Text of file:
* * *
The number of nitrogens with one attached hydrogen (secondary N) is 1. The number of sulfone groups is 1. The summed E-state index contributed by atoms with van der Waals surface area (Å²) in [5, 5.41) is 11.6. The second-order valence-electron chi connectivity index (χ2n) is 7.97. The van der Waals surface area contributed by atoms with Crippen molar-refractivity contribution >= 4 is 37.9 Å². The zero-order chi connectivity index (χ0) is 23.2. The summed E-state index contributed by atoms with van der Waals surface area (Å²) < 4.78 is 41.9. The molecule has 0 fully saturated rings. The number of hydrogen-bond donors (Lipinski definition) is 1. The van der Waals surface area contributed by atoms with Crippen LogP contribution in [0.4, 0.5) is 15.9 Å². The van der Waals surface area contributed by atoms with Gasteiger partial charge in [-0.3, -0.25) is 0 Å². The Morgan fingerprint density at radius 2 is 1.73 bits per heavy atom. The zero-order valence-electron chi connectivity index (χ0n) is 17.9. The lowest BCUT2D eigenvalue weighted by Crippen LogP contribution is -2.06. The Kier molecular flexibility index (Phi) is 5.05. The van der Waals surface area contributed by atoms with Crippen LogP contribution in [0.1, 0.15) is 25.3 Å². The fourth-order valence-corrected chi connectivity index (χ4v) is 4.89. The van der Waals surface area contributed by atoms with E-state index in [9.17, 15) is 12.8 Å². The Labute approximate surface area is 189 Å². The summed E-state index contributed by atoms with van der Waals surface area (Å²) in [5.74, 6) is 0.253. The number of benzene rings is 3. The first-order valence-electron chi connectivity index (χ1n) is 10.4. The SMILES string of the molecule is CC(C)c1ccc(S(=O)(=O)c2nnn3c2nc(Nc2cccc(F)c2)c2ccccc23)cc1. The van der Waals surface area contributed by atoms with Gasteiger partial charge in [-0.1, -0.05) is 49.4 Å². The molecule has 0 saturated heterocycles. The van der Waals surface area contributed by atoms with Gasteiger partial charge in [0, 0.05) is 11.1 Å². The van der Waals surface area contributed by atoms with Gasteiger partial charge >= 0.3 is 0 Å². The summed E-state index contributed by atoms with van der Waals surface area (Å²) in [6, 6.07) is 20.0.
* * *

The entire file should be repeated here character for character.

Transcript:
The number of nitrogens with one attached hydrogen (secondary N) is 1. The number of sulfone groups is 1. The summed E-state index contributed by atoms with van der Waals surface area (Å²) in [5, 5.41) is 11.6. The second-order valence-electron chi connectivity index (χ2n) is 7.97. The van der Waals surface area contributed by atoms with Crippen molar-refractivity contribution >= 4 is 37.9 Å². The zero-order chi connectivity index (χ0) is 23.2. The summed E-state index contributed by atoms with van der Waals surface area (Å²) < 4.78 is 41.9. The molecule has 0 fully saturated rings. The number of hydrogen-bond donors (Lipinski definition) is 1. The van der Waals surface area contributed by atoms with Crippen LogP contribution in [0.4, 0.5) is 15.9 Å². The van der Waals surface area contributed by atoms with Gasteiger partial charge in [-0.3, -0.25) is 0 Å². The Morgan fingerprint density at radius 2 is 1.73 bits per heavy atom. The zero-order valence-electron chi connectivity index (χ0n) is 17.9. The lowest BCUT2D eigenvalue weighted by Crippen LogP contribution is -2.06. The Kier molecular flexibility index (Phi) is 5.05. The van der Waals surface area contributed by atoms with Crippen LogP contribution in [0.1, 0.15) is 25.3 Å². The fourth-order valence-corrected chi connectivity index (χ4v) is 4.89. The van der Waals surface area contributed by atoms with E-state index in [9.17, 15) is 12.8 Å². The Labute approximate surface area is 189 Å². The summed E-state index contributed by atoms with van der Waals surface area (Å²) in [5.74, 6) is 0.253. The number of benzene rings is 3. The first-order valence-electron chi connectivity index (χ1n) is 10.4. The SMILES string of the molecule is CC(C)c1ccc(S(=O)(=O)c2nnn3c2nc(Nc2cccc(F)c2)c2ccccc23)cc1. The van der Waals surface area contributed by atoms with Gasteiger partial charge in [-0.1, -0.05) is 49.4 Å². The molecule has 0 saturated heterocycles. The van der Waals surface area contributed by atoms with Gasteiger partial charge in [0, 0.05) is 11.1 Å². The van der Waals surface area contributed by atoms with Gasteiger partial charge >= 0.3 is 0 Å². The summed E-state index contributed by atoms with van der Waals surface area (Å²) in [6, 6.07) is 20.0.